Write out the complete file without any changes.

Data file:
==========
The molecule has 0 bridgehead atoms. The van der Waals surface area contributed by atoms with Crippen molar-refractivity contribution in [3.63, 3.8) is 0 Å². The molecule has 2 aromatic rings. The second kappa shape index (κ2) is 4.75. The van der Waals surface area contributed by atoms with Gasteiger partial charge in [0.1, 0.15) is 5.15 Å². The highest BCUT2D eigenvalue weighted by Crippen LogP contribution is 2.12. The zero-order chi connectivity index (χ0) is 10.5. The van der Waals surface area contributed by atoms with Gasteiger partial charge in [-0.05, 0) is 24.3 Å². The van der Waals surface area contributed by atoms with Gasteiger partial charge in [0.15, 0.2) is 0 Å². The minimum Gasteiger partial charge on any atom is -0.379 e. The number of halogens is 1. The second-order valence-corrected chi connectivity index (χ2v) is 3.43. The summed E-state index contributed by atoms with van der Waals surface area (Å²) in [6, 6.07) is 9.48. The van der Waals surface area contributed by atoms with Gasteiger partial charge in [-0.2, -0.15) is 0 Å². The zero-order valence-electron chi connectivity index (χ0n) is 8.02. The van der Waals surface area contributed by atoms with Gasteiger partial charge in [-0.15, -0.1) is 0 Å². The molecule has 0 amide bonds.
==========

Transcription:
The molecule has 0 bridgehead atoms. The van der Waals surface area contributed by atoms with Crippen molar-refractivity contribution in [3.63, 3.8) is 0 Å². The molecule has 2 aromatic rings. The second kappa shape index (κ2) is 4.75. The van der Waals surface area contributed by atoms with Gasteiger partial charge in [0.1, 0.15) is 5.15 Å². The highest BCUT2D eigenvalue weighted by Crippen LogP contribution is 2.12. The zero-order chi connectivity index (χ0) is 10.5. The van der Waals surface area contributed by atoms with Gasteiger partial charge in [-0.05, 0) is 24.3 Å². The van der Waals surface area contributed by atoms with Gasteiger partial charge in [0.15, 0.2) is 0 Å². The minimum Gasteiger partial charge on any atom is -0.379 e. The number of halogens is 1. The second-order valence-corrected chi connectivity index (χ2v) is 3.43. The summed E-state index contributed by atoms with van der Waals surface area (Å²) in [6, 6.07) is 9.48. The van der Waals surface area contributed by atoms with Gasteiger partial charge in [-0.2, -0.15) is 0 Å². The zero-order valence-electron chi connectivity index (χ0n) is 8.02. The van der Waals surface area contributed by atoms with Gasteiger partial charge in [-0.15, -0.1) is 0 Å². The molecule has 0 amide bonds.